Is citizen science the same as co-design?

People sit around round tables discussing questions. There are four round tables shown in this picture. Is citizen science the same as co-design.Co-design is a term emerging in the field of accessible and inclusive design. But co-design methods have been around for a long time in one form or another. Academics will recognise this as Participatory Action Research. And now we have citizen science in planning. Is citizen science the same as co-design? In this context, yes. The common theme is that the people affected by design decisions help to shape them. 

The Fifth Estate has an article that discusses citizen science as a method of community engagement in planning. It explains citizen science as a type of research that actively involved members of the public in the research process.  Regardless, it makes sense to involve users in the process of the design. This is something the universal design movement has been advocating for some time. 

“Citizen science has a long history in conservation and environmental monitoring, but has grown in momentum in recent years across a range of disciplines, including planning and urban design.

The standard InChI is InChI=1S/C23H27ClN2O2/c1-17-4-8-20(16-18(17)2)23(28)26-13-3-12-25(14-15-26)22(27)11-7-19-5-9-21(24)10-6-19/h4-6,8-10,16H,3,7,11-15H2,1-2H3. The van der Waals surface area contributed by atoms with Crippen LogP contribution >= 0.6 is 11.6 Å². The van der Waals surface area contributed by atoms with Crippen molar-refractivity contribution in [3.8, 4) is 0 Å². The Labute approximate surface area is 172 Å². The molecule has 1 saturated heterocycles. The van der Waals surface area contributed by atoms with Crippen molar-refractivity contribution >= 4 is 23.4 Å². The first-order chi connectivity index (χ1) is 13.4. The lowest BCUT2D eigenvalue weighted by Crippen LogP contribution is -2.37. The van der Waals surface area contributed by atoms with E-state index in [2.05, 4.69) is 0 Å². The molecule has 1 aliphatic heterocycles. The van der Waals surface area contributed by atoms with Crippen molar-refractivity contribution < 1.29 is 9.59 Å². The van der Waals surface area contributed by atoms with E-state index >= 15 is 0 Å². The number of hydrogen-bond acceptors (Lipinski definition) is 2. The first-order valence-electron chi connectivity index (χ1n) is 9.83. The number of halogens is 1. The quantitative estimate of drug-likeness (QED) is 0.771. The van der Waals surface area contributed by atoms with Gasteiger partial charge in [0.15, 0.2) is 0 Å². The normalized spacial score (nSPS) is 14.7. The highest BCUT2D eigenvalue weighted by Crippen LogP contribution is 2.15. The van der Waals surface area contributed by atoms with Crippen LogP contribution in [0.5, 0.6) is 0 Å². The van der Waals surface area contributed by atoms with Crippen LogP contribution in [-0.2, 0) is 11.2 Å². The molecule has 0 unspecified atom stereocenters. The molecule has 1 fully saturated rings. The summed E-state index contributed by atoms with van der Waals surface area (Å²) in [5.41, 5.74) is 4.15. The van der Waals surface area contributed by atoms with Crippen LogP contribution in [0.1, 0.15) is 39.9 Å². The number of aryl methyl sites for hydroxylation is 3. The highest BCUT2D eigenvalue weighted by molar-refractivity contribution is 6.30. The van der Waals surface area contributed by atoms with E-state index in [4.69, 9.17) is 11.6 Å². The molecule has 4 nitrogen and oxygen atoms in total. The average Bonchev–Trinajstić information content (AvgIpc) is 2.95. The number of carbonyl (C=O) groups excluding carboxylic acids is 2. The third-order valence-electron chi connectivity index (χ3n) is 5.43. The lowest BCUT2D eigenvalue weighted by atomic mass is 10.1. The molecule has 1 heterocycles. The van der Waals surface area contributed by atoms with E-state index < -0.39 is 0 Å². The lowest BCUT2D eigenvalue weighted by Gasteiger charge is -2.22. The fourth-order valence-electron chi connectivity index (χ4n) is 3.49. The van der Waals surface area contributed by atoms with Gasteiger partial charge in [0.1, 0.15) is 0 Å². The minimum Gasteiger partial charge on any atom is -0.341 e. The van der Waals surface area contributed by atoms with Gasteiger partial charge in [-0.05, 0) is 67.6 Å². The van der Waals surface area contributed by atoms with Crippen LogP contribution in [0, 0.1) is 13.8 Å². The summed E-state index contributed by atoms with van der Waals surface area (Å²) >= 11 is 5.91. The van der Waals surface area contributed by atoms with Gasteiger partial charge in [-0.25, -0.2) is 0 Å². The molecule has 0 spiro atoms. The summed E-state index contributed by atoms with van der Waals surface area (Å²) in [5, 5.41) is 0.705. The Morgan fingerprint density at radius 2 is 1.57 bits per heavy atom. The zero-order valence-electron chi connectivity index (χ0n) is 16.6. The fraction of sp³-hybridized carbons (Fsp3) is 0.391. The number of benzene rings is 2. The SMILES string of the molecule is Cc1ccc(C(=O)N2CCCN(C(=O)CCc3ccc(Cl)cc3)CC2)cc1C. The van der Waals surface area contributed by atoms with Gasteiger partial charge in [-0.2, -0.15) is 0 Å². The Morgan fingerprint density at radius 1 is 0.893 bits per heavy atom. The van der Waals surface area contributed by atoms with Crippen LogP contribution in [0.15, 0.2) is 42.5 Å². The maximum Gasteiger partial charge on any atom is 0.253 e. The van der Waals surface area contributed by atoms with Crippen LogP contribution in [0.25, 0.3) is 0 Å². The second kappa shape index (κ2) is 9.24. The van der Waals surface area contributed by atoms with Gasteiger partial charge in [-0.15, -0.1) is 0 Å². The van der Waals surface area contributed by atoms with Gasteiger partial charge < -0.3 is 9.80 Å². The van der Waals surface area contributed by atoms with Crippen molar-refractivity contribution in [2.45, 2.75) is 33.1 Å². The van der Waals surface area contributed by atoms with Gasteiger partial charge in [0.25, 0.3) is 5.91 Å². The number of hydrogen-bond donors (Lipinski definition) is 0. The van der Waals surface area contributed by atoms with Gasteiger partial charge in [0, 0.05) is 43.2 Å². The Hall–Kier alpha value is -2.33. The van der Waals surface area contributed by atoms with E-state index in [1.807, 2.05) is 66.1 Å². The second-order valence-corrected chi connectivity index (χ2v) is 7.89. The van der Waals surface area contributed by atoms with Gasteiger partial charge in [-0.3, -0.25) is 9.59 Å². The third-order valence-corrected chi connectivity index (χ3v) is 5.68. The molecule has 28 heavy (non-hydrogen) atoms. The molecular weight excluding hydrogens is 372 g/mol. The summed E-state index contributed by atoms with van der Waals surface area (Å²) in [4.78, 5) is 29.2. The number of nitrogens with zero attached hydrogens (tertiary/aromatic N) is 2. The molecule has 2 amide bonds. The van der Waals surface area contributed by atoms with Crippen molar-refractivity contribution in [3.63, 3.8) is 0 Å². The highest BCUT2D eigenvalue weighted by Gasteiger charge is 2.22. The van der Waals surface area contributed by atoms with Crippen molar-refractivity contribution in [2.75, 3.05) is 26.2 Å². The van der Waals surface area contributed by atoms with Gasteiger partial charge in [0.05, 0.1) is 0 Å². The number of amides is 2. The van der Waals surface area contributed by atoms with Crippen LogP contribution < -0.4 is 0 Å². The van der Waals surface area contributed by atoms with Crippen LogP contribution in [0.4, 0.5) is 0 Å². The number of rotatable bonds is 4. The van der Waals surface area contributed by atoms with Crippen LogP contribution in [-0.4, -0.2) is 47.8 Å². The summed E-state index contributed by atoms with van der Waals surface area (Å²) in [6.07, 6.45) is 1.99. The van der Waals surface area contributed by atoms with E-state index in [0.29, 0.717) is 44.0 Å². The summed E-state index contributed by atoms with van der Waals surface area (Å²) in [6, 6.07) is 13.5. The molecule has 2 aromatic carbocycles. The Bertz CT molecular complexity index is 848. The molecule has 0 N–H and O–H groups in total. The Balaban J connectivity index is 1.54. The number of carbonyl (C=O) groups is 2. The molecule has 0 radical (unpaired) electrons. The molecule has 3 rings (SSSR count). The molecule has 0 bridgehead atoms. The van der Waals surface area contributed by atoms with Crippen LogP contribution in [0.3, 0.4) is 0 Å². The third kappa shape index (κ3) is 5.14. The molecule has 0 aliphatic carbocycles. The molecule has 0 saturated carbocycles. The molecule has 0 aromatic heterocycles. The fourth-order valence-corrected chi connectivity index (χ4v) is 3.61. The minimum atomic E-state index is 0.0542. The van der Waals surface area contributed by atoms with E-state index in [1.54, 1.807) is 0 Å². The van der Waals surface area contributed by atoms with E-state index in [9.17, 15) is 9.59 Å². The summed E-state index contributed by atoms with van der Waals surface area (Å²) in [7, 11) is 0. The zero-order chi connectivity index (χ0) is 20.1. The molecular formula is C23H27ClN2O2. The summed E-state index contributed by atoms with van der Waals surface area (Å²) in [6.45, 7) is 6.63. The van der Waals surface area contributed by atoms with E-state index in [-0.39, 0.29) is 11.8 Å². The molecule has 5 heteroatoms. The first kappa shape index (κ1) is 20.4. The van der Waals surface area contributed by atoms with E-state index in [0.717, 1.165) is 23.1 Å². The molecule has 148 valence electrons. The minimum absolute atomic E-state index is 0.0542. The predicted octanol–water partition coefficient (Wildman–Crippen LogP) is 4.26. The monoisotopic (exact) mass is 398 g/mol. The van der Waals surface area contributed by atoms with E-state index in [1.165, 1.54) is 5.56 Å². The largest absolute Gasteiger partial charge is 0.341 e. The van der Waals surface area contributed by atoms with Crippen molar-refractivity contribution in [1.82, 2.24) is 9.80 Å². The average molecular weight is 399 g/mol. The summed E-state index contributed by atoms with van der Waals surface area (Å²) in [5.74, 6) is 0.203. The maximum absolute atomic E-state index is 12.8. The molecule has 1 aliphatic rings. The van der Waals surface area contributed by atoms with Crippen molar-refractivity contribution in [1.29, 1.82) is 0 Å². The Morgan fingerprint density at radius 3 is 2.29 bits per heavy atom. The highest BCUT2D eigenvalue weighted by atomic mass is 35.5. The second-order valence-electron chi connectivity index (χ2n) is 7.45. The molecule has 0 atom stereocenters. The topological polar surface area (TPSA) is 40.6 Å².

Walkability in Tasmania

A citizen science approach is where residents audit the the local environment for barriers to walking. Residents identify priorities by using a walkability assessment tool taking photos, and participating in workshops. The information gathered is not only useful at a local level, but at state and national levels as well. 

” Our use of citizen science is enabling researchers, policy makers and community members to work together to generate data and establish priorities to support walkability that reflects community needs.”

The article concludes that community engagement in planning is hard to do well. However,  citizen science and customised technology are useful tools to shape urban design based on resident experiences. 

The title of the article is, Using citizen science o bring people backing into planning walkable and healthy places. There is a link to more resources from Communities 4 Walkability. 

The Age Friendly Checklist for Councils was derived from many consultations across NSW in 2012. The process was workshops, photos and resident experiences shared with local government staff. The content is explained further in a short webinar presentation. Reminder – what’s good for older people is good for everyone.


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